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Court of Appeal upholds decision in relation to threats of IP litigation made on the Amazon selling platform

Posted on 15 January 2024

The Court of Appeal in NOCO Company v Shenzhen Carku Technology Co Ltd [2023] EWCA Civ 1502 has upheld the High Court's decision that communications made using the Amazon IP rights notification and takedown system relating to lithium-ion batteries offered on the online selling platform were unjustified threats of intellectual property litigation.

Carku issued proceedings against NOCO seeking a finding that NOCO's patent was invalid and that notifications issued by NOCO to Amazon in respect of Carku's products were unjustified threats of patent infringement proceedings. NOCO counterclaimed that Carku had infringed its patent. The High Court found in favour of Carku that the patent was invalid and that the notifications by NOCO to Amazon were unjustified threats to sue – in respect of both threats against third party Amazon sellers of Carku products, and against Amazon itself. 

The unjustified threats regime provides a remedy to those aggrieved by threats of intellectual property litigation. However, such threats are only actionable when they are made in relation to "secondary" acts of infringement, such as distribution of allegedly infringing products. The policy underlying the threats framework is to direct IP right owners to engage directly with the sources of infringements such as importers and manufacturers, rather than using threats against those downstream: distributors or online platforms.

The effect of using an IPR notification and takedown mechanism on online selling platforms may be that the party asserting their IP rights can simply get various products de-listed from sale on the relevant platform without needing to prove that their rights have been infringed in court and obtaining an effective injunction that way. This can cause damage to the aggrieved manufacturers whose distributors and platforms may simply de-list their products rather than risk being sued for infringement. For businesses who primarily use platforms such as Amazon, the effect of de-listing items can have a significant negative impact on their ratings and the way in which their listings are displayed to consumers by the relevant platform algorithms. This is an emerging issue, to which the courts may pay regard.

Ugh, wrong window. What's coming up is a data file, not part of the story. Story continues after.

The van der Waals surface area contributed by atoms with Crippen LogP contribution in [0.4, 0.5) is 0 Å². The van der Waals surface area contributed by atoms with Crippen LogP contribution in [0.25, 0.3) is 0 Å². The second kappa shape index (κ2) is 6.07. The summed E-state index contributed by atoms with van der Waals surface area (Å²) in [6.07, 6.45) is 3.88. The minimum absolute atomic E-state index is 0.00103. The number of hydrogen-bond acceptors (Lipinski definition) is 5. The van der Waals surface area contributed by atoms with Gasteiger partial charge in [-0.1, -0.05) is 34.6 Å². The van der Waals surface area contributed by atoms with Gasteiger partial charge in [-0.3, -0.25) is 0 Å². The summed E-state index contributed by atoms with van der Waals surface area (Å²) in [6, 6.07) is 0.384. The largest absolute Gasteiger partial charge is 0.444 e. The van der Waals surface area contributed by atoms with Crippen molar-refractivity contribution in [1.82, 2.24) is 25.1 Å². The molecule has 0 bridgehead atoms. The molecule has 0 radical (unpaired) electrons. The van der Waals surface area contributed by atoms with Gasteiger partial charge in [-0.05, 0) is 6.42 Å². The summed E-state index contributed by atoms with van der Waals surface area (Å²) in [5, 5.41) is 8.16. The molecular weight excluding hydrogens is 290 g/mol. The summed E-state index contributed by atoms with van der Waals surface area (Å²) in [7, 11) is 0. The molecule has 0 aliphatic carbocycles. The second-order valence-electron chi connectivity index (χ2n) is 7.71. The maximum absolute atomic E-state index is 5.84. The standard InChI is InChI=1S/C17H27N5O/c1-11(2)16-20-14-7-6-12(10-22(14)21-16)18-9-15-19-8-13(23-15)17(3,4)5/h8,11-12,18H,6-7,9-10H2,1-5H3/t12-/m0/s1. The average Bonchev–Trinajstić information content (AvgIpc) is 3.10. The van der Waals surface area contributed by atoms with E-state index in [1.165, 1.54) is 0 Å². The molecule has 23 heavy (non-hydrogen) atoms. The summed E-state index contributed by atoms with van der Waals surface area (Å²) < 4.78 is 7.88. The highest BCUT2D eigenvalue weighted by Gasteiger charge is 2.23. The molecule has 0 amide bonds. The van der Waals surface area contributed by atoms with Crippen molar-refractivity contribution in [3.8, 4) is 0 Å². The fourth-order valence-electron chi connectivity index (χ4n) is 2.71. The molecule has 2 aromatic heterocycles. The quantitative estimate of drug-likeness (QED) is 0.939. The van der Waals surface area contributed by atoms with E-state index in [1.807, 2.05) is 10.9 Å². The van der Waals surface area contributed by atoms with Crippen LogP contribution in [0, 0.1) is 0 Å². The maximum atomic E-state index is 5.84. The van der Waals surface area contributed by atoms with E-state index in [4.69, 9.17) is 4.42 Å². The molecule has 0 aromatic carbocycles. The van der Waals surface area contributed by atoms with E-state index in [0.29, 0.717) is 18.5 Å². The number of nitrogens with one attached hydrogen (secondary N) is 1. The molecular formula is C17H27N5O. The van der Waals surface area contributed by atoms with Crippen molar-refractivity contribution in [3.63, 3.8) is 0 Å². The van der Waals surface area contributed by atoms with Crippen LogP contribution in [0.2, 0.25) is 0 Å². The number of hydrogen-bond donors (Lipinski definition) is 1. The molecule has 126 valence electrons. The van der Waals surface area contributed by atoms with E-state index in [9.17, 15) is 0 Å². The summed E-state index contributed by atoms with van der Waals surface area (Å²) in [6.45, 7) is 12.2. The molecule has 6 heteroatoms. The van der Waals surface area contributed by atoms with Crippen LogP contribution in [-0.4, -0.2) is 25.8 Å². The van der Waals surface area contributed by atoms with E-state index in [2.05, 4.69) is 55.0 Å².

The issue on appeal in this case was whether NOCO's communications sent to Amazon under its IP notification framework were threats of patent infringement proceedings, and there was also a dispute about which threats were relevant to the issue of damage. The statutory definition of a threat is determined by whether a reasonable person in the position of a recipient of a communication would understand from it that a patent (or other relevant right, such as a registered trade mark, a registered design or an unregistered design) exists and a person intends to bring proceedings against another person for infringement of that patent (or relevant right) for certain acts.

NOCO argued on appeal that the trial judge had collapsed a "key distinction" between the situation where Amazon, the recipient, would understand from a communication (a) that there was a dispute which might later lead to litigation (and it could not be ruled out that the claim would be against Amazon) and (b) threats to be against Amazon itself. The Court of Appeal disagreed, however, that this distinction was significant in terms of the target of the threat of litigation: irrespective of whether Amazon believed that it or the third party sellers (or both) would be sued, Amazon was motivated to remove the Carku products, and this was the act which had "causative potency" to cause damage to Carku.

The Court of Appeal also stressed that the Amazon notification procedure remained capable of being used to send permitted communications, i.e., in a way that would not amount to an actionable threat of infringement proceedings under the unjustified threats regime. 'Permitted communications' may contain an implied threat of proceedings, but should do no more than provide relevant information for a permitted purpose, e.g., giving notice of a right or investigating whether or by whom a right has been infringed.

The Court of Appeal has been clear on the point that online notifications are capable of being threats of proceedings whether the target of the proceedings would be the online platform itself or the sellers listing the allegedly infringing goods. This may still leave room for argument about the reasonable recipient's understanding of the threatened proceedings – are proceedings almost inevitable unless some action (e.g. de-listing) is taken, or are they merely a possibility? It is clear from both judgments in this case that the notional reasonable recipient and not Amazon's subjective understanding are what is relevant.

Given the significance of online retail marketplaces to businesses worldwide, there may be further litigation in relation to issues relating to threats. In the meantime, IP owners should be aware of the risk that they may incur liability by making unjustified threats by using platform notifications and seek specialist advice.

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